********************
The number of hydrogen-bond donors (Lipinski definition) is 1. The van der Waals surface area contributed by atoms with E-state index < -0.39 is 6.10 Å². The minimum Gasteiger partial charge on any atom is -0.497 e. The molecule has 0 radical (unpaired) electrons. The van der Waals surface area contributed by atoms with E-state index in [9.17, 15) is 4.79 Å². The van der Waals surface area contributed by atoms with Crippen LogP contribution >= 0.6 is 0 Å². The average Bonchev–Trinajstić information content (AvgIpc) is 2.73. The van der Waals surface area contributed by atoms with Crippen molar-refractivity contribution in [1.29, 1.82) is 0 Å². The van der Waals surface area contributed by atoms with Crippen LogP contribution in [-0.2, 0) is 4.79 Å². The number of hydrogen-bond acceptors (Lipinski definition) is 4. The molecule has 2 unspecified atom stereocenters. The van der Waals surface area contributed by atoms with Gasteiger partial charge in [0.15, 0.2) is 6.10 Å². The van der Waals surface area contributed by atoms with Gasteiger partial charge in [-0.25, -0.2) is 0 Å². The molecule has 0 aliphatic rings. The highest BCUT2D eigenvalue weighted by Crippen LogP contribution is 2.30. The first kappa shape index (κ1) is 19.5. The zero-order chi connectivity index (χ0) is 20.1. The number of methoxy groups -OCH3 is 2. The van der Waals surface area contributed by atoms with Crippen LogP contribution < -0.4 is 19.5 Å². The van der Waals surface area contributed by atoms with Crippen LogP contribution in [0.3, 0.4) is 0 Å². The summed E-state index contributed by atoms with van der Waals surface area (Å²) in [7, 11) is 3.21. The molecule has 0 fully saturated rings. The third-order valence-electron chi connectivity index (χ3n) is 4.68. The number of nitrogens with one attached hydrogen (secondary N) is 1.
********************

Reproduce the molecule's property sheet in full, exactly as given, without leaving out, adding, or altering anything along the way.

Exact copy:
The number of hydrogen-bond donors (Lipinski definition) is 1. The van der Waals surface area contributed by atoms with E-state index < -0.39 is 6.10 Å². The minimum Gasteiger partial charge on any atom is -0.497 e. The molecule has 0 radical (unpaired) electrons. The van der Waals surface area contributed by atoms with E-state index in [9.17, 15) is 4.79 Å². The van der Waals surface area contributed by atoms with Crippen LogP contribution >= 0.6 is 0 Å². The average Bonchev–Trinajstić information content (AvgIpc) is 2.73. The van der Waals surface area contributed by atoms with Crippen molar-refractivity contribution in [1.29, 1.82) is 0 Å². The van der Waals surface area contributed by atoms with Crippen LogP contribution in [-0.2, 0) is 4.79 Å². The number of hydrogen-bond acceptors (Lipinski definition) is 4. The molecule has 2 unspecified atom stereocenters. The van der Waals surface area contributed by atoms with Gasteiger partial charge in [0.15, 0.2) is 6.10 Å². The van der Waals surface area contributed by atoms with Gasteiger partial charge in [-0.25, -0.2) is 0 Å². The molecule has 0 aliphatic rings. The highest BCUT2D eigenvalue weighted by Crippen LogP contribution is 2.30. The first kappa shape index (κ1) is 19.5. The zero-order chi connectivity index (χ0) is 20.1. The number of methoxy groups -OCH3 is 2. The van der Waals surface area contributed by atoms with Crippen LogP contribution < -0.4 is 19.5 Å². The van der Waals surface area contributed by atoms with Crippen LogP contribution in [0.3, 0.4) is 0 Å². The summed E-state index contributed by atoms with van der Waals surface area (Å²) in [7, 11) is 3.21. The molecule has 0 fully saturated rings. The third-order valence-electron chi connectivity index (χ3n) is 4.68. The number of nitrogens with one attached hydrogen (secondary N) is 1.